Testing levels of arterial blood gases (ABGs) gives your doctor important information about your lung health. ABG tests show how well your lungs take in oxygen from your blood and get carbon dioxide out.

Download Arterial Blood Gases and Pulse Oximetry as a PDF.

How do we measure arterial blood gases?

Your doctor will take blood from one of your arteries, usually near your wrist. They send the blood to a lab to measure its blood gases. The most important measurements in your blood gas sample are:

  • Acid-base balance (pH)
  • Carbon dioxide (PaCO2)
  • Oxygen (PaO2)
  • Oxygen saturation (SaO2)

What do those measurements mean?

pH: This is your body’s acid-base balance. Although body fluids are mainly water, they do contain a mixture of acids and bases. If your blood pH is below 7.35, you have too much acid (acidosis) If your pH is above 7.45 you have too much base (alkalosis).

To function properly, your body needs a balanced pH. Lung disease or problems in other organs can cause too much acid or base in your arterial blood.

PaCO2: This is the amount of carbon dioxide in your arterial blood. We measure PaCO2 in units called “millimeters of mercury” (mm Hg). CO2 build-up in your blood is often a sign of severe lung disease.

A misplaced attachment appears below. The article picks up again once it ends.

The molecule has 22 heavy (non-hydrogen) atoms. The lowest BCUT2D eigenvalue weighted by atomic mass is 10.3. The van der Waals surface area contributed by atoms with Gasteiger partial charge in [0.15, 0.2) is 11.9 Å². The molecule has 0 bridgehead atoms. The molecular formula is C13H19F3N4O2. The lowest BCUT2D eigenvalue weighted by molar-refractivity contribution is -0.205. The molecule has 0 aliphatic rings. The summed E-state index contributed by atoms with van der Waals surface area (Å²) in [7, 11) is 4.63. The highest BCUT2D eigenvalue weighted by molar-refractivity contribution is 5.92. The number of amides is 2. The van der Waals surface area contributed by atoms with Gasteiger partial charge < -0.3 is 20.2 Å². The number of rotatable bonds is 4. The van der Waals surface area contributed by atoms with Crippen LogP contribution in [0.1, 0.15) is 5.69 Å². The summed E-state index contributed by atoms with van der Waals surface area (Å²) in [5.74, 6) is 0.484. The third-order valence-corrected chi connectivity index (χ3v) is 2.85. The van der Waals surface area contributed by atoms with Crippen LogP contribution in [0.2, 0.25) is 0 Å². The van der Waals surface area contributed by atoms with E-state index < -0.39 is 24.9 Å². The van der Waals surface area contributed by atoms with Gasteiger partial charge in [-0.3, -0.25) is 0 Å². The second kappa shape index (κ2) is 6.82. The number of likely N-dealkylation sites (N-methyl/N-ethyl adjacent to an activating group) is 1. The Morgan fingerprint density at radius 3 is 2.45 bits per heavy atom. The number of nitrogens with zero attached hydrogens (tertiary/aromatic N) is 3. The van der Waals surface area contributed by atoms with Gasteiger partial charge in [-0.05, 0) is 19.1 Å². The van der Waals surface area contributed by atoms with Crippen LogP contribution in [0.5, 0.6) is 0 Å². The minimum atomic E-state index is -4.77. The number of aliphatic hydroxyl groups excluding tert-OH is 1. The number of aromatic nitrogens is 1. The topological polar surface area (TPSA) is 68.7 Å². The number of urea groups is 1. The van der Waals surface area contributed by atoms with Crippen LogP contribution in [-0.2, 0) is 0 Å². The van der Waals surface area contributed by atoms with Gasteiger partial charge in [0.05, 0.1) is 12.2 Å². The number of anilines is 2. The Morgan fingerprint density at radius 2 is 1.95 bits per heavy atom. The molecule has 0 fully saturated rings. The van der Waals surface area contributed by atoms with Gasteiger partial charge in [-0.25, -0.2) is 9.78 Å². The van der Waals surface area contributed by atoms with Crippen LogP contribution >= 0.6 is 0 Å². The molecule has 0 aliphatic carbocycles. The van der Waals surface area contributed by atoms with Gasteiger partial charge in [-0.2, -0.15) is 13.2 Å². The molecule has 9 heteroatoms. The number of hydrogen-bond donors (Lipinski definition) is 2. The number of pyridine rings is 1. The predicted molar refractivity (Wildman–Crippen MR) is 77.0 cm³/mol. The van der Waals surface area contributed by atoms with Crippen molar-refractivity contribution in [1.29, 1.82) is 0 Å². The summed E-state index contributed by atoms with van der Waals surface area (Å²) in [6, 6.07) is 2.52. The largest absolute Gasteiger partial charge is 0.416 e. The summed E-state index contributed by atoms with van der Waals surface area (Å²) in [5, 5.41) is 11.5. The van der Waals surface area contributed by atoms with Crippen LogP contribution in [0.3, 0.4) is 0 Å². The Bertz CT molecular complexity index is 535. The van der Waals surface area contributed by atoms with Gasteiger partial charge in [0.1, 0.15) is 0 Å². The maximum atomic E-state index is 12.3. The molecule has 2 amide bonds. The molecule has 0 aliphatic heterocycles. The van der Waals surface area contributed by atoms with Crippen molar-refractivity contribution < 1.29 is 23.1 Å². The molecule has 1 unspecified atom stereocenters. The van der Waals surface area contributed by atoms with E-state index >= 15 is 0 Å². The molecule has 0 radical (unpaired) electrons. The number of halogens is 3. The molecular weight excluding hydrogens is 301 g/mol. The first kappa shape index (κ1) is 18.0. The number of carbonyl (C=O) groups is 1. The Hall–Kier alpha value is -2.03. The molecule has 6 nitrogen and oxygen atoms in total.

PaO2: This is the actual amount of oxygen in your arterial blood. We also measure PaO2 in millimeters of mercury (mmHg). This value decreases somewhat as we get older. A low PaO2 may mean abnormal lung function.

SaO2: This is the percentage of hemoglobin molecules in your blood that are carrying oxygen. For example, 80% or 95%.

Note: At high altitudes, oxygen and saturation levels may decrease. During airline flights, these levels may also be affected.

Pulse Oximetry

A pulse oximeter is a device that estimates the saturation of oxygen in your blood (SaO2). It’s not as accurate as an arterial blood gas saturation. So, it’s best used as a guide for oxygen levels. Normal values range from 93-100%.

Most pulse oximeters clip onto your finger, but some may be attached to an ear lobe.

Learn more

Find out about other pulmonary function tests.

For more in-depth information on this topic, please visit the Big Fat Reference Guide (BFRG). If you are enrolled in AlphaNet’s Subscriber Portal, you can access the BFRG here.

Download Arterial Blood Gases and Pulse Oximetry as a PDF.


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